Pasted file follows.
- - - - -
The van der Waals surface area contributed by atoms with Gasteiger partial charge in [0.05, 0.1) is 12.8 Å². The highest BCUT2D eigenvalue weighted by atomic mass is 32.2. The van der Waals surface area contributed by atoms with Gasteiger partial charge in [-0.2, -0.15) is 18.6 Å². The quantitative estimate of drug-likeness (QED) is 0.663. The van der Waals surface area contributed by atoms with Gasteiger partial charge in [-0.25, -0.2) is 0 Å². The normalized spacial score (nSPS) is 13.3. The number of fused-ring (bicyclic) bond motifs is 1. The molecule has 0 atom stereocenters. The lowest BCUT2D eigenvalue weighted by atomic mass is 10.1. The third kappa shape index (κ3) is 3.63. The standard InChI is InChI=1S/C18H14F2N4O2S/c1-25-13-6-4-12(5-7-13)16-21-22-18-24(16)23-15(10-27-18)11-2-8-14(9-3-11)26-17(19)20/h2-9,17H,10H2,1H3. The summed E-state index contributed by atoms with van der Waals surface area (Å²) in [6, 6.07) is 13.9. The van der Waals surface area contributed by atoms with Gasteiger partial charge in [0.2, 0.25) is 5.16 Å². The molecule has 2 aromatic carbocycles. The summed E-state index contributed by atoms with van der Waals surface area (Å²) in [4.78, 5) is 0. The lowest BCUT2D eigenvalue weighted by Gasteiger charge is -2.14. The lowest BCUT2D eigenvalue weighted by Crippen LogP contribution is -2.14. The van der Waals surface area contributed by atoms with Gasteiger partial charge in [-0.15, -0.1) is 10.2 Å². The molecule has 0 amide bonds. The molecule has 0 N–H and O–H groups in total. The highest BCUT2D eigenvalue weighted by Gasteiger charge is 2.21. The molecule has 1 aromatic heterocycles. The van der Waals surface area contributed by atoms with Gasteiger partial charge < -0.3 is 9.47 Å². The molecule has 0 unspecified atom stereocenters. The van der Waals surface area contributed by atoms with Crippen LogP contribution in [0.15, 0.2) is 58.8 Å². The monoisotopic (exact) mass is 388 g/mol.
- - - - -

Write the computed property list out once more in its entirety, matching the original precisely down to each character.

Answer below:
The van der Waals surface area contributed by atoms with Gasteiger partial charge in [0.05, 0.1) is 12.8 Å². The highest BCUT2D eigenvalue weighted by atomic mass is 32.2. The van der Waals surface area contributed by atoms with Gasteiger partial charge in [-0.2, -0.15) is 18.6 Å². The quantitative estimate of drug-likeness (QED) is 0.663. The van der Waals surface area contributed by atoms with Gasteiger partial charge in [-0.25, -0.2) is 0 Å². The normalized spacial score (nSPS) is 13.3. The number of fused-ring (bicyclic) bond motifs is 1. The molecule has 0 atom stereocenters. The lowest BCUT2D eigenvalue weighted by atomic mass is 10.1. The third kappa shape index (κ3) is 3.63. The standard InChI is InChI=1S/C18H14F2N4O2S/c1-25-13-6-4-12(5-7-13)16-21-22-18-24(16)23-15(10-27-18)11-2-8-14(9-3-11)26-17(19)20/h2-9,17H,10H2,1H3. The summed E-state index contributed by atoms with van der Waals surface area (Å²) in [6, 6.07) is 13.9. The van der Waals surface area contributed by atoms with Gasteiger partial charge in [0.2, 0.25) is 5.16 Å². The molecule has 2 aromatic carbocycles. The summed E-state index contributed by atoms with van der Waals surface area (Å²) in [4.78, 5) is 0. The lowest BCUT2D eigenvalue weighted by Gasteiger charge is -2.14. The lowest BCUT2D eigenvalue weighted by Crippen LogP contribution is -2.14. The van der Waals surface area contributed by atoms with Gasteiger partial charge in [-0.15, -0.1) is 10.2 Å². The molecule has 0 amide bonds. The molecule has 0 N–H and O–H groups in total. The highest BCUT2D eigenvalue weighted by Gasteiger charge is 2.21. The molecule has 1 aromatic heterocycles. The van der Waals surface area contributed by atoms with Gasteiger partial charge < -0.3 is 9.47 Å². The molecule has 0 unspecified atom stereocenters. The van der Waals surface area contributed by atoms with Crippen LogP contribution in [0.15, 0.2) is 58.8 Å². The monoisotopic (exact) mass is 388 g/mol.